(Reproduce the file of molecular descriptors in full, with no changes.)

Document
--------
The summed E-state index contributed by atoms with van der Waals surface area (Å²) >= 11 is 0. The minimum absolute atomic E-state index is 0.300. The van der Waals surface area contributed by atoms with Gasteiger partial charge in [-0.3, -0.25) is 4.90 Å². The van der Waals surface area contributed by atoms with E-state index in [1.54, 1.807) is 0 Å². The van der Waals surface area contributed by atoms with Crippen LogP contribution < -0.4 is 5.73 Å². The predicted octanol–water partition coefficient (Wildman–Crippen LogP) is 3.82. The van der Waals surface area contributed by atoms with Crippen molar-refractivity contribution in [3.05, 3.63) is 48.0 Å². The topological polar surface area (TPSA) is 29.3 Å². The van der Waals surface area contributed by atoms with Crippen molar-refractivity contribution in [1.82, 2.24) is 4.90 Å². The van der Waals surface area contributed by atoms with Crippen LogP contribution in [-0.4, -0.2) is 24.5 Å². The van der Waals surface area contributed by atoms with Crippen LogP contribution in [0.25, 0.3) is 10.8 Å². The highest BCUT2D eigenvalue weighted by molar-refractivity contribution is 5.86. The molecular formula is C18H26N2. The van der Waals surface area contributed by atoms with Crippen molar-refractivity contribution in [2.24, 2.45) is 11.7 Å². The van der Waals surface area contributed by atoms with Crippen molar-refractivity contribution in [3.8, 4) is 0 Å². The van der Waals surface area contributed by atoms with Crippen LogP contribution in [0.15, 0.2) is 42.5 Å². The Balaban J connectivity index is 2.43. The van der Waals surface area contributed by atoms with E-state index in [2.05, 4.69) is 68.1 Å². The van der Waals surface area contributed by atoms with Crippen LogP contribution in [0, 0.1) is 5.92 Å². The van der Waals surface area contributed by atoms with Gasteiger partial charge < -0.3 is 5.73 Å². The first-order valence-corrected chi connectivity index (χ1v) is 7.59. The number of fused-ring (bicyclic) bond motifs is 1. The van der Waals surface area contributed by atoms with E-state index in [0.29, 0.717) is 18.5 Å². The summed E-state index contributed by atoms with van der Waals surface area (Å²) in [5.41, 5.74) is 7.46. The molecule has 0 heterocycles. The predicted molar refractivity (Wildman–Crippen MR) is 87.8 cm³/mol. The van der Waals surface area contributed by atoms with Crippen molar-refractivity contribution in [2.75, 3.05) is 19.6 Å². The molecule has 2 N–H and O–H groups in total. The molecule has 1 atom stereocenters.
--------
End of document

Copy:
The summed E-state index contributed by atoms with van der Waals surface area (Å²) >= 11 is 0. The minimum absolute atomic E-state index is 0.300. The van der Waals surface area contributed by atoms with Gasteiger partial charge in [-0.3, -0.25) is 4.90 Å². The van der Waals surface area contributed by atoms with E-state index in [1.54, 1.807) is 0 Å². The van der Waals surface area contributed by atoms with Crippen LogP contribution < -0.4 is 5.73 Å². The predicted octanol–water partition coefficient (Wildman–Crippen LogP) is 3.82. The van der Waals surface area contributed by atoms with Crippen molar-refractivity contribution in [3.05, 3.63) is 48.0 Å². The topological polar surface area (TPSA) is 29.3 Å². The van der Waals surface area contributed by atoms with Crippen molar-refractivity contribution in [1.82, 2.24) is 4.90 Å². The van der Waals surface area contributed by atoms with Crippen LogP contribution in [-0.4, -0.2) is 24.5 Å². The van der Waals surface area contributed by atoms with Crippen LogP contribution in [0.25, 0.3) is 10.8 Å². The highest BCUT2D eigenvalue weighted by molar-refractivity contribution is 5.86. The molecular formula is C18H26N2. The van der Waals surface area contributed by atoms with Crippen molar-refractivity contribution in [2.24, 2.45) is 11.7 Å². The van der Waals surface area contributed by atoms with Crippen molar-refractivity contribution in [3.8, 4) is 0 Å². The van der Waals surface area contributed by atoms with Crippen LogP contribution in [0.15, 0.2) is 42.5 Å². The Balaban J connectivity index is 2.43. The van der Waals surface area contributed by atoms with E-state index in [2.05, 4.69) is 68.1 Å². The van der Waals surface area contributed by atoms with Crippen LogP contribution in [0, 0.1) is 5.92 Å². The van der Waals surface area contributed by atoms with Gasteiger partial charge < -0.3 is 5.73 Å². The first-order valence-corrected chi connectivity index (χ1v) is 7.59. The number of fused-ring (bicyclic) bond motifs is 1. The van der Waals surface area contributed by atoms with E-state index in [0.29, 0.717) is 18.5 Å². The summed E-state index contributed by atoms with van der Waals surface area (Å²) in [5.41, 5.74) is 7.46. The molecule has 0 heterocycles. The predicted molar refractivity (Wildman–Crippen MR) is 87.8 cm³/mol. The van der Waals surface area contributed by atoms with Crippen molar-refractivity contribution in [2.75, 3.05) is 19.6 Å². The molecule has 2 N–H and O–H groups in total. The molecule has 1 atom stereocenters.